Each day, you see in the headlines some new data breaches or investments in cybersecurity. Let’s face it: The scale of the problem is incredible. Business executives, as well as the general public, now operate with a heightened awareness and sense of urgency over cyberthreats. The reasons are clear, as nearly every part of our society has either embraced or been forced to deal with the reality of pervasive digitalization.
For instance, historically offline industries like banking and transportation now have gone fully digital, and important technologies such as machine learning are now part of everything from how business decisions are informed to those “helpful” consumer devices picking our music for us. Now add in the inexorable force of “connected things” known as IoT, and it’s nearly impossible to escape digitalization.
With a digital world comes the undeniable increase in cybersecurity threats, as well as more automated, fast and highly targeted attacks. The potential impact will be dramatically greater.
It’s time for a new way to look at the problem.
A Lesson from Financial Risk Management
To illustrate the cyber threat landscape, let’s take a lesson from financial risk management. In financial services, the concept of “tail risk” (also sometimes called “black swan”) is used to explain a highly unlikely, yet potentially high-impact, event. The concept of tail risk entails the notion that some risks could bring down organizations, or in extremely rare circumstances, entire industries. Think about the collapse of Lehman Brothers in September 2008 and the nearly catastrophic collapse of global financial markets around that time.
We can use the same concept for cyberthreats and use a graph to illustrate how to evaluate threats using the frequency of occurrence or count of victims. If we used such a graph to plot the threat landscape a few years ago, it would have shown as a “fat tail” representation (see illustration below), since there were only a few unique threat types which likely impacted us.
The threats at the left would have included things like ILOVEYOUVIRUSE and Conficker, and the threats at the right would have been the more customized or targeted malware which had only a few victims.
Translating this depiction of tail risk into the realm of cybersecurity would assume that such unique threats could be considered as unknown, and therefore will not be detected. An attacker leveraging such threats and having appropriate motivation could easily bring down an environment or cause severe damage to the organization. Consequently, tail risk would be something which most CISOs—and their C-suite and board colleagues—would not be willing to accept.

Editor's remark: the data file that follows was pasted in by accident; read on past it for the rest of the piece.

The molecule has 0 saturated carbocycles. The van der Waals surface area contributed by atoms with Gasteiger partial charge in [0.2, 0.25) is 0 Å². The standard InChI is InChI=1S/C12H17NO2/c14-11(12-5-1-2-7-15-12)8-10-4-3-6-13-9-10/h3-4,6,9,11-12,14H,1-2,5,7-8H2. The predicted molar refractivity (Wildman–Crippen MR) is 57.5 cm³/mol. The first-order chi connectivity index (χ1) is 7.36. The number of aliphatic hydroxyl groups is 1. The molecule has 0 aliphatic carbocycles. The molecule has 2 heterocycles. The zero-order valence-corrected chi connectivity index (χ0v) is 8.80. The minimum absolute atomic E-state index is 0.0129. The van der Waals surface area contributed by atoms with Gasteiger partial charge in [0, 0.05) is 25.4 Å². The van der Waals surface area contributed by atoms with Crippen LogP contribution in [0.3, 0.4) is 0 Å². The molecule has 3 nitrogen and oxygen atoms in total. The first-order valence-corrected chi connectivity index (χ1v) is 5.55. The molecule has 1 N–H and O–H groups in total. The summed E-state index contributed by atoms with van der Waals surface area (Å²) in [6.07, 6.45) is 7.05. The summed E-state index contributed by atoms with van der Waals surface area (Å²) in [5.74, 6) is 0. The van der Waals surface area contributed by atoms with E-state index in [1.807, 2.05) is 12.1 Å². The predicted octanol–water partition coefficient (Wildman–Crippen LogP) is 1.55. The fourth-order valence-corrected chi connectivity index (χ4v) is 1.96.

Things are changing, however—and not for the better. Today, such a risk graph is flattening out due to high diversification of threats. And the tail is much longer, as you can see in the graph below. There are multiple reasons for this, such as:
- Digitalization of all industries and our global societies, leading to a broader attack surface.
- More hackers finding bugs, building exploits and deploying malware.
- Free, open source, ease-to-use and automated exploit and malware builders, which enable even non-security experts to compromise computers. For a few examples, see Metasploit or Empire.
- Expanding and increasingly sophisticated cybercriminal ecosystems, introducing threat construction and operations kits for both customization and automation of specific campaigns.
As a result, the tail risk graph is evolving into a “long tail” graph, with a much larger tail risk for organizations. Let’s call it the “long tail of unknown cyberthreats.” Of course, our security controls are constantly improving, allowing us better opportunity to cover the unknown threats. However, as someone who’s been in this industry for decades, my perspective is that security controls have not been able to keep up with the customization of threats. Think of your own organization: Have you felt more cyber secure in the last few years?
And the tail risk might become even longer, if we anticipate the advantages of machine learning being introduced already by cybercriminals and which will undoubtedly be utilized even more widely in the coming years.
Think about it: Software programmed to automatically profile your environment for vulnerabilities and potential exploits. And that software will decide if it wants to build a custom exploit to compromise your server through a server vulnerability or instead write a custom malware to gain a foothold in your environment by spear-phishing one of your employees. And, just for good measure, that software will automatically distribute implants in all weak points of your organization and make cold, calculated demands for ransomware payments.
Will we see soon fully automated, mission-driven, custom attacks, with almost unique footprints tailored to your organizations?
Great questions, right? We’ll address them in the second article of this two-part series on the long tail of cyberthreats.
Sergej Epp is chief information security officer for the Central European region at Palo Alto Networks.